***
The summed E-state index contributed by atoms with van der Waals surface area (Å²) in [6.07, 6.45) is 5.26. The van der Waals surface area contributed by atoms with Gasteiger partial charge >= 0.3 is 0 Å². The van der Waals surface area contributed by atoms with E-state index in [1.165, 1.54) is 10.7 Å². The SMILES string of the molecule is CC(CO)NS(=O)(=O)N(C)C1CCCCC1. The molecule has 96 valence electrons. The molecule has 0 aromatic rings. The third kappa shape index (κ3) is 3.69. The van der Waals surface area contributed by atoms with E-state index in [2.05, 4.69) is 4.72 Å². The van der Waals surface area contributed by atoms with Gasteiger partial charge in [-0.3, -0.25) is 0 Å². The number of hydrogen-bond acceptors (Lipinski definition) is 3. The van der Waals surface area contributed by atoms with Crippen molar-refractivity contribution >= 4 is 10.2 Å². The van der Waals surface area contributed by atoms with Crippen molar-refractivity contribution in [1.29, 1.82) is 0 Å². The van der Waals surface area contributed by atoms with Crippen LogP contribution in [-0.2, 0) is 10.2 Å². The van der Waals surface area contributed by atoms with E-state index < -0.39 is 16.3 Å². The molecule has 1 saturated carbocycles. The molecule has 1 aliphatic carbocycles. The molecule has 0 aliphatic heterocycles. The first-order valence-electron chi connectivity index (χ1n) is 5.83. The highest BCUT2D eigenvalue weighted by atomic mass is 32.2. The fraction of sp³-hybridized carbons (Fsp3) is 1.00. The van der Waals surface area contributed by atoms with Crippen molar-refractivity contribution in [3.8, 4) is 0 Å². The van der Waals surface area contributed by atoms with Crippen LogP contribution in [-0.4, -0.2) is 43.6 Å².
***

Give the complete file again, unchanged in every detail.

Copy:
The summed E-state index contributed by atoms with van der Waals surface area (Å²) in [6.07, 6.45) is 5.26. The van der Waals surface area contributed by atoms with Gasteiger partial charge >= 0.3 is 0 Å². The van der Waals surface area contributed by atoms with E-state index in [1.165, 1.54) is 10.7 Å². The SMILES string of the molecule is CC(CO)NS(=O)(=O)N(C)C1CCCCC1. The molecule has 96 valence electrons. The molecule has 0 aromatic rings. The third kappa shape index (κ3) is 3.69. The van der Waals surface area contributed by atoms with E-state index in [2.05, 4.69) is 4.72 Å². The van der Waals surface area contributed by atoms with Gasteiger partial charge in [-0.3, -0.25) is 0 Å². The number of hydrogen-bond acceptors (Lipinski definition) is 3. The van der Waals surface area contributed by atoms with Crippen molar-refractivity contribution >= 4 is 10.2 Å². The van der Waals surface area contributed by atoms with Crippen molar-refractivity contribution in [1.29, 1.82) is 0 Å². The van der Waals surface area contributed by atoms with Crippen LogP contribution in [-0.2, 0) is 10.2 Å². The van der Waals surface area contributed by atoms with E-state index < -0.39 is 16.3 Å². The molecule has 1 saturated carbocycles. The molecule has 1 aliphatic carbocycles. The molecule has 0 aliphatic heterocycles. The first-order valence-electron chi connectivity index (χ1n) is 5.83. The highest BCUT2D eigenvalue weighted by atomic mass is 32.2. The fraction of sp³-hybridized carbons (Fsp3) is 1.00. The van der Waals surface area contributed by atoms with Crippen molar-refractivity contribution in [3.8, 4) is 0 Å². The van der Waals surface area contributed by atoms with Crippen LogP contribution in [-0.4, -0.2) is 43.6 Å².